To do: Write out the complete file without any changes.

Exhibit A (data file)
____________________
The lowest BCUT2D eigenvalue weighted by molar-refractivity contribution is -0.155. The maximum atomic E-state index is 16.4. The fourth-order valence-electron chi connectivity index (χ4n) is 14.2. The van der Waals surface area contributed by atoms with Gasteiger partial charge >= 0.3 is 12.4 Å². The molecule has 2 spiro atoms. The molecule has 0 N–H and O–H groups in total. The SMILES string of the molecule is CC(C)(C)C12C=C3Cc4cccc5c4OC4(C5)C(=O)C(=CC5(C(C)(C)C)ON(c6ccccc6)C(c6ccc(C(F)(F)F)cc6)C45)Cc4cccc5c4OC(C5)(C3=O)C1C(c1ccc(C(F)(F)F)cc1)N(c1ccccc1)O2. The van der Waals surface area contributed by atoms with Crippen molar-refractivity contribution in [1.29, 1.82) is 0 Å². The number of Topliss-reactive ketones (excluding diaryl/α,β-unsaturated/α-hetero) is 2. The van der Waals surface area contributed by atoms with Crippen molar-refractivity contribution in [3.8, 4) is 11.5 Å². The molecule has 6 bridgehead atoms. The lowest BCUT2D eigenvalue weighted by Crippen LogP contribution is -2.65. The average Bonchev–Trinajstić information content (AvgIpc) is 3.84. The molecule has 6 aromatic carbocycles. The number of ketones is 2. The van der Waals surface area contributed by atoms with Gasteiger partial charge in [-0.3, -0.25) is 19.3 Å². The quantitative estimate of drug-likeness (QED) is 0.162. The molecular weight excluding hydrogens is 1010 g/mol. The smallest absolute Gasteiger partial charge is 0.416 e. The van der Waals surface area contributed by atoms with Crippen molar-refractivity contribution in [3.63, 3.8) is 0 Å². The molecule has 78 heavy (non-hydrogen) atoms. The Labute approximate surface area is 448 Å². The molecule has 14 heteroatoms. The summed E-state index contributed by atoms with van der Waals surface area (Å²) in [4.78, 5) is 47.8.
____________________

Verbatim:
The lowest BCUT2D eigenvalue weighted by molar-refractivity contribution is -0.155. The maximum atomic E-state index is 16.4. The fourth-order valence-electron chi connectivity index (χ4n) is 14.2. The van der Waals surface area contributed by atoms with Gasteiger partial charge >= 0.3 is 12.4 Å². The molecule has 2 spiro atoms. The molecule has 0 N–H and O–H groups in total. The SMILES string of the molecule is CC(C)(C)C12C=C3Cc4cccc5c4OC4(C5)C(=O)C(=CC5(C(C)(C)C)ON(c6ccccc6)C(c6ccc(C(F)(F)F)cc6)C45)Cc4cccc5c4OC(C5)(C3=O)C1C(c1ccc(C(F)(F)F)cc1)N(c1ccccc1)O2. The van der Waals surface area contributed by atoms with Crippen molar-refractivity contribution in [1.29, 1.82) is 0 Å². The number of Topliss-reactive ketones (excluding diaryl/α,β-unsaturated/α-hetero) is 2. The van der Waals surface area contributed by atoms with Crippen molar-refractivity contribution in [3.8, 4) is 11.5 Å². The molecule has 6 bridgehead atoms. The lowest BCUT2D eigenvalue weighted by Crippen LogP contribution is -2.65. The average Bonchev–Trinajstić information content (AvgIpc) is 3.84. The molecule has 6 aromatic carbocycles. The number of ketones is 2. The van der Waals surface area contributed by atoms with Gasteiger partial charge in [-0.3, -0.25) is 19.3 Å². The quantitative estimate of drug-likeness (QED) is 0.162. The molecular weight excluding hydrogens is 1010 g/mol. The smallest absolute Gasteiger partial charge is 0.416 e. The van der Waals surface area contributed by atoms with Crippen molar-refractivity contribution in [3.63, 3.8) is 0 Å². The molecule has 78 heavy (non-hydrogen) atoms. The Labute approximate surface area is 448 Å². The molecule has 14 heteroatoms. The summed E-state index contributed by atoms with van der Waals surface area (Å²) in [4.78, 5) is 47.8.